NOVEMBER 02, 2011
An illegal immigrant at the center of a Judicial Watch investigation has been convicted of murder in the drunk-driving accident that killed a Benedictine nun and critically injured two others in the Washington Metropolitan area last year.
Despite an extensive criminal history, the Bolivian man (Carlos Martinelly-Montano) had been released by federal immigration authorities on his own recognizance after being arrested. On the August 2010 night he killed the nun in Prince William County, Martinelly-Montano had a revoked license and was awaiting a deportation ruling. His car crossed a median and slammed head on into a vehicle carrying the three nuns.
Judicial Watched sued the Department of Homeland Security last December for records related to the agency’s investigation of the case. A federal court ordered the files released and JW made them public in March. The DHS report essentially details policies and actions of the Obama Administration and local governments that allowed Montano to remain on the streets despite being subject to deportation.
For instance the records show that as far back as 2007 Montano was convicted for driving under the influence (DIU) in Prince William County and was sentenced to 30 days in jail. However, a judge suspended the sentence and Montano walked because local police didn’t bother to determine his immigration status.
“Almost one year later, on October 4, 2008, Montano was booked into jail in Prince William County and charged with another misdemeanor DUI,” the DHS records obtained by JW say. “At the time of this arrest, the local authorities determined that Montano was an illegal alien. Thus, ICE (Immigration and Customs Enforcement) lodged an immigration detainer against him. As a result of the immigration detainer, immigration officers took him into custody. On October 7, 2008, Prince William County officials released him from custody.”
Instead of detaining Montano, “ICE agents determined that Montano was a candidate for the Alternatives to Detention (ATD) program,” which monitored his whereabouts using GPS technology. He was therefore released, the records reveal. While awaiting his deportation hearing, “Montano was charged on March 5, 2009, in Fairfax County, Virginia, with misdemeanor failure to appear related to driving without a license.”
Local officials dismissed this charge against Montano on May 5, 2009 and county officials did not contact ICE. On April 27, 2010, a Manassas Park Police officer cited Montano for misdemeanor reckless driving. There is no record indicating that Montano was booked or fingerprinted or that Manassas Park officials contacted ICE. On June 1, 2010, Montano was convicted for reckless driving and fined $500. Again, ICE was not contacted following the citation or conviction.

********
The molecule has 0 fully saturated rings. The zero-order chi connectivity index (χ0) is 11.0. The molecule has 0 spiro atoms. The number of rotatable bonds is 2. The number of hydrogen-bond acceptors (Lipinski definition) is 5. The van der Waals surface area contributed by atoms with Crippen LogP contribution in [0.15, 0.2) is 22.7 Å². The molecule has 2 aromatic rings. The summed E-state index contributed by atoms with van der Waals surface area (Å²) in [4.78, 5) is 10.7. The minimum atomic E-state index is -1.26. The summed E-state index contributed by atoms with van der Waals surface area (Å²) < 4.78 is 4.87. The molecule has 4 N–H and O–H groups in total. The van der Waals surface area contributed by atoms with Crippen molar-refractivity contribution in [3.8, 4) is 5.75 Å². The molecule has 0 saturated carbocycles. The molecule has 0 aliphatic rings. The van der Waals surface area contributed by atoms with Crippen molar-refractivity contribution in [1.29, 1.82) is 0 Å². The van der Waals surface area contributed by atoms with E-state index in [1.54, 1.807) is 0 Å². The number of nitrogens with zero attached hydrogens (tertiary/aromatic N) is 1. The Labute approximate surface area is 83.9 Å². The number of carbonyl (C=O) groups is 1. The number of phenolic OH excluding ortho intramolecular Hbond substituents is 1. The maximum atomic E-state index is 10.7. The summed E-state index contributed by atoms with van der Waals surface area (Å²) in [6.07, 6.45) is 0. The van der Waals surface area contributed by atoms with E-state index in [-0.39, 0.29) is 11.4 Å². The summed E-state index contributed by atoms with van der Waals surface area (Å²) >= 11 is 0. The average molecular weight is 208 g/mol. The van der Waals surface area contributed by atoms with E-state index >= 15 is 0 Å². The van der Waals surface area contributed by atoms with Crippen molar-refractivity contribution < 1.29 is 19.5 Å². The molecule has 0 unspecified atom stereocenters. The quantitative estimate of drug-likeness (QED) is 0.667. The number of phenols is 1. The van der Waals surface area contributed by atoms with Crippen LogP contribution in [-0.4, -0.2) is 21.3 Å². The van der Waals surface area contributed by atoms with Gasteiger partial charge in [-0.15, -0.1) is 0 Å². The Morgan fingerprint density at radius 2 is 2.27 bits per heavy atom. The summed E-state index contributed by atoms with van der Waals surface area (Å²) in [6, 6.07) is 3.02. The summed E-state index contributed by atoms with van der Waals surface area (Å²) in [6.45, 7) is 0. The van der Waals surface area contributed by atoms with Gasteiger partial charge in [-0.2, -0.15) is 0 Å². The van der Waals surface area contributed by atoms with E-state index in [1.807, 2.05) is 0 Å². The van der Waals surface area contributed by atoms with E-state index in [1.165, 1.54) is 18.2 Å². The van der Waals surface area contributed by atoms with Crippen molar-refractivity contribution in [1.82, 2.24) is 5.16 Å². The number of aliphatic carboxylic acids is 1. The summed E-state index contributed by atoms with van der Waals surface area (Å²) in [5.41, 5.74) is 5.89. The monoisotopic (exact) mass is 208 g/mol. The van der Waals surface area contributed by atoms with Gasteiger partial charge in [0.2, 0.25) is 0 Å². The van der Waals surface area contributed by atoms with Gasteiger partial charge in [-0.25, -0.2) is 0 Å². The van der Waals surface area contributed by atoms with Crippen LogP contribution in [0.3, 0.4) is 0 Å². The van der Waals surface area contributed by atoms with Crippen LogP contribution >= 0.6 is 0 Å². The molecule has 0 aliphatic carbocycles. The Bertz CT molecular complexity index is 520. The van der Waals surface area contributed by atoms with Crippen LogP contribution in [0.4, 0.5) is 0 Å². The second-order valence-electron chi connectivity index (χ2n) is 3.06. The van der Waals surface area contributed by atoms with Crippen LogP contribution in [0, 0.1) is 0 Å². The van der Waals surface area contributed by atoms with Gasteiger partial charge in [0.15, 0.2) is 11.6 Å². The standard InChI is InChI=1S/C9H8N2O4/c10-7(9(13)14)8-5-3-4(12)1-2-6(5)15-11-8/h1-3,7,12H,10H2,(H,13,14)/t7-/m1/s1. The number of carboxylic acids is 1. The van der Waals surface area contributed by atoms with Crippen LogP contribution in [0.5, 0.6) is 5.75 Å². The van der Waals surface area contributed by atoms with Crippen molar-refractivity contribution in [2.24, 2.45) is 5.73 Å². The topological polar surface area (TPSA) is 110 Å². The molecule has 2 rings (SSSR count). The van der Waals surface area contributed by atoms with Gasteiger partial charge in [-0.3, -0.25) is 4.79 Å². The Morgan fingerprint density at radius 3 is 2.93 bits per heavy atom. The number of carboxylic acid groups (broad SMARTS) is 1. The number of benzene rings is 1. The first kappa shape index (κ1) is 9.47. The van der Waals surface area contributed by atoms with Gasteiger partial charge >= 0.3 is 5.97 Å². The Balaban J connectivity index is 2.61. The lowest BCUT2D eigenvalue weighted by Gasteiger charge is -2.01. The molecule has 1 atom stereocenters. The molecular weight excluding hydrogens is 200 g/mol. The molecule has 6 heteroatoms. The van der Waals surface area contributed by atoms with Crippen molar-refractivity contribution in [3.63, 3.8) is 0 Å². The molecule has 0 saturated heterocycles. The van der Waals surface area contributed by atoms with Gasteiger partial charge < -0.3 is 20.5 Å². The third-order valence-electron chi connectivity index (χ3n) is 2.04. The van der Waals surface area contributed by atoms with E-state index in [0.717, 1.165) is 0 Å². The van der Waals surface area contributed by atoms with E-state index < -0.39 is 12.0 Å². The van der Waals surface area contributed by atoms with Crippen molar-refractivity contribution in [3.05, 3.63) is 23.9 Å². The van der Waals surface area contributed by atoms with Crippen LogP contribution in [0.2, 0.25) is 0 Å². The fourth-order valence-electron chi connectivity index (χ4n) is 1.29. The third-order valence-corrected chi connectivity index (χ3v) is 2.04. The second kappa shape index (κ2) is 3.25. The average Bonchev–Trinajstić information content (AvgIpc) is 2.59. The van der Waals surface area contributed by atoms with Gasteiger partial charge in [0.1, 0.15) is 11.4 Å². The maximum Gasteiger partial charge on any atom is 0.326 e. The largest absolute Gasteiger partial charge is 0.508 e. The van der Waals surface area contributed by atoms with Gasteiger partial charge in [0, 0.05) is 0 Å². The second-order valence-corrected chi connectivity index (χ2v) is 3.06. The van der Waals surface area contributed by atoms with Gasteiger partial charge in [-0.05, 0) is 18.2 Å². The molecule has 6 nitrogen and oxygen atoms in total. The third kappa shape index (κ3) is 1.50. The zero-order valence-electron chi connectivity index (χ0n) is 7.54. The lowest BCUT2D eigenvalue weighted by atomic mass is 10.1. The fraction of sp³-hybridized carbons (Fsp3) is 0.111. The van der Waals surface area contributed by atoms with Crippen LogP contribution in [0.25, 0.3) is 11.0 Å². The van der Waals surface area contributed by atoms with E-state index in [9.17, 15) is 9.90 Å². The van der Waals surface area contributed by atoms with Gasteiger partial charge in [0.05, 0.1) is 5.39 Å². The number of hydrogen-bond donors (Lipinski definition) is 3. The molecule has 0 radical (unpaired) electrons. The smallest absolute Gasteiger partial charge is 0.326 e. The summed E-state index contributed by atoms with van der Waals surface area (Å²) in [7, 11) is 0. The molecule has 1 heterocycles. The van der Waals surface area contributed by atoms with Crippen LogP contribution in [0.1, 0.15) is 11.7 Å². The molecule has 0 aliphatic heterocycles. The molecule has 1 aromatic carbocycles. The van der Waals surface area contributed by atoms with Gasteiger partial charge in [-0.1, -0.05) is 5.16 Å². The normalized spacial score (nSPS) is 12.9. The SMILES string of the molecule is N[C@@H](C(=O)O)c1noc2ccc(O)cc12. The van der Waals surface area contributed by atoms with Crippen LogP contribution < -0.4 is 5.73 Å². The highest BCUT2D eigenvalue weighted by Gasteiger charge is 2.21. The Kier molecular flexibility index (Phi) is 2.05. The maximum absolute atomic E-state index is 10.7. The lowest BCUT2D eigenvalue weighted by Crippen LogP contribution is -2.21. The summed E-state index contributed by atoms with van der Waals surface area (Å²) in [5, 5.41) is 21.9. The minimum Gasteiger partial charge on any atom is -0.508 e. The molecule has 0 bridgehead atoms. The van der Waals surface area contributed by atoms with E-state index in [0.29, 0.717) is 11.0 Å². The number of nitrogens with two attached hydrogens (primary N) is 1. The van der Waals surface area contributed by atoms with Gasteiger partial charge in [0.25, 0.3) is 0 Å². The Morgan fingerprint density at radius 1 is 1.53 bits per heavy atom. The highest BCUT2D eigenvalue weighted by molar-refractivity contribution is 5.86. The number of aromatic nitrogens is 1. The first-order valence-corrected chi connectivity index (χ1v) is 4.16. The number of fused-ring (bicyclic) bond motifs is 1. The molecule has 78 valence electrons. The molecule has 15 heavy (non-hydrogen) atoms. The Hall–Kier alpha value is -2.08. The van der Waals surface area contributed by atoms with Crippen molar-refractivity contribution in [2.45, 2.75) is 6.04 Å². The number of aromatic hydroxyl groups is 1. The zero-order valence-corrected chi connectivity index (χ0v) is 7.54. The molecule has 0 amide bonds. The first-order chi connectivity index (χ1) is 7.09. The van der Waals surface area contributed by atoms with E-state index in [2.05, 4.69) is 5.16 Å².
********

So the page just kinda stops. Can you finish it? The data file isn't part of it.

On April 27, 2009, as a result of the October 2008 DUI arrest, the Circuit Court of Prince William County convicted Montano and sentenced him to serve 12 months and 3 days in jail. However, the judge in Prince William County suspended 11 months and 13 days of Montano’s sentence. As a result of the judge’s decision, Montano served less than two weeks in Prince William County for his second DUI conviction, the DHS records show.
Here is one of the final entries in the DHS files obtained by JW: “On May 7, 2009, after Montano served the portion of his sentence that had not been suspended, ICE took him into custody. Based on Montano’s compliance during his prior participation in the ATD program, ICE officers released Montano on the prior order of supervision (dating back to 2008) with the condition that he report to ICE on a regular basis.”
Instead he got behind the wheel intoxicated, murdered an innocent woman and critically injured two others. Montano is scheduled to be sentenced in February and faces a maximum of 70 years in prison. His taxpayer-funded defense attorney has indicated that she plans to file an appeal.
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